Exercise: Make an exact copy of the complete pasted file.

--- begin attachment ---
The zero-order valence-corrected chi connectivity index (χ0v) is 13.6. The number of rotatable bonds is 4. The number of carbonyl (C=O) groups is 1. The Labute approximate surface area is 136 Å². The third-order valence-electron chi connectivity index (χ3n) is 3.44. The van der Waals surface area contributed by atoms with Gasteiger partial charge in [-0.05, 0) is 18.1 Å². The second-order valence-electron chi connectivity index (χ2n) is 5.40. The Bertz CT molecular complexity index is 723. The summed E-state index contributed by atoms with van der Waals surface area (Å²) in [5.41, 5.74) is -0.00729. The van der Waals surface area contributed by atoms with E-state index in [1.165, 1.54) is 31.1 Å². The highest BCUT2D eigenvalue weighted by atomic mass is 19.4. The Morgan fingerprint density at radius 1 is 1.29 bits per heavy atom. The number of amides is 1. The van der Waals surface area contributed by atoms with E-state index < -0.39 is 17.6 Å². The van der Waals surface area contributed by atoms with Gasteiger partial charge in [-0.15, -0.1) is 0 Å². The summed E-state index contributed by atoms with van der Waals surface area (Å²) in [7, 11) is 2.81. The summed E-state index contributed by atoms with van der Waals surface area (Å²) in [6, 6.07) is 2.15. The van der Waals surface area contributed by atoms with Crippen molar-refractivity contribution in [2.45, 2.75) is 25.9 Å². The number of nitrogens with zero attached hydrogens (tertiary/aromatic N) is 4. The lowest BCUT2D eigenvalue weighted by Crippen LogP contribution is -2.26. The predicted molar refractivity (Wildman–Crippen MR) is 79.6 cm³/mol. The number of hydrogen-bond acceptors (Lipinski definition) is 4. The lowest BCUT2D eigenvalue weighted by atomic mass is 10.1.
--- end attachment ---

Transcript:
The zero-order valence-corrected chi connectivity index (χ0v) is 13.6. The number of rotatable bonds is 4. The number of carbonyl (C=O) groups is 1. The Labute approximate surface area is 136 Å². The third-order valence-electron chi connectivity index (χ3n) is 3.44. The van der Waals surface area contributed by atoms with Gasteiger partial charge in [-0.05, 0) is 18.1 Å². The second-order valence-electron chi connectivity index (χ2n) is 5.40. The Bertz CT molecular complexity index is 723. The summed E-state index contributed by atoms with van der Waals surface area (Å²) in [5.41, 5.74) is -0.00729. The van der Waals surface area contributed by atoms with E-state index in [1.165, 1.54) is 31.1 Å². The highest BCUT2D eigenvalue weighted by atomic mass is 19.4. The Morgan fingerprint density at radius 1 is 1.29 bits per heavy atom. The number of amides is 1. The van der Waals surface area contributed by atoms with E-state index < -0.39 is 17.6 Å². The van der Waals surface area contributed by atoms with Gasteiger partial charge in [-0.15, -0.1) is 0 Å². The summed E-state index contributed by atoms with van der Waals surface area (Å²) in [7, 11) is 2.81. The summed E-state index contributed by atoms with van der Waals surface area (Å²) in [6, 6.07) is 2.15. The van der Waals surface area contributed by atoms with Crippen molar-refractivity contribution in [2.45, 2.75) is 25.9 Å². The number of nitrogens with zero attached hydrogens (tertiary/aromatic N) is 4. The lowest BCUT2D eigenvalue weighted by Crippen LogP contribution is -2.26. The predicted molar refractivity (Wildman–Crippen MR) is 79.6 cm³/mol. The number of hydrogen-bond acceptors (Lipinski definition) is 4. The lowest BCUT2D eigenvalue weighted by atomic mass is 10.1.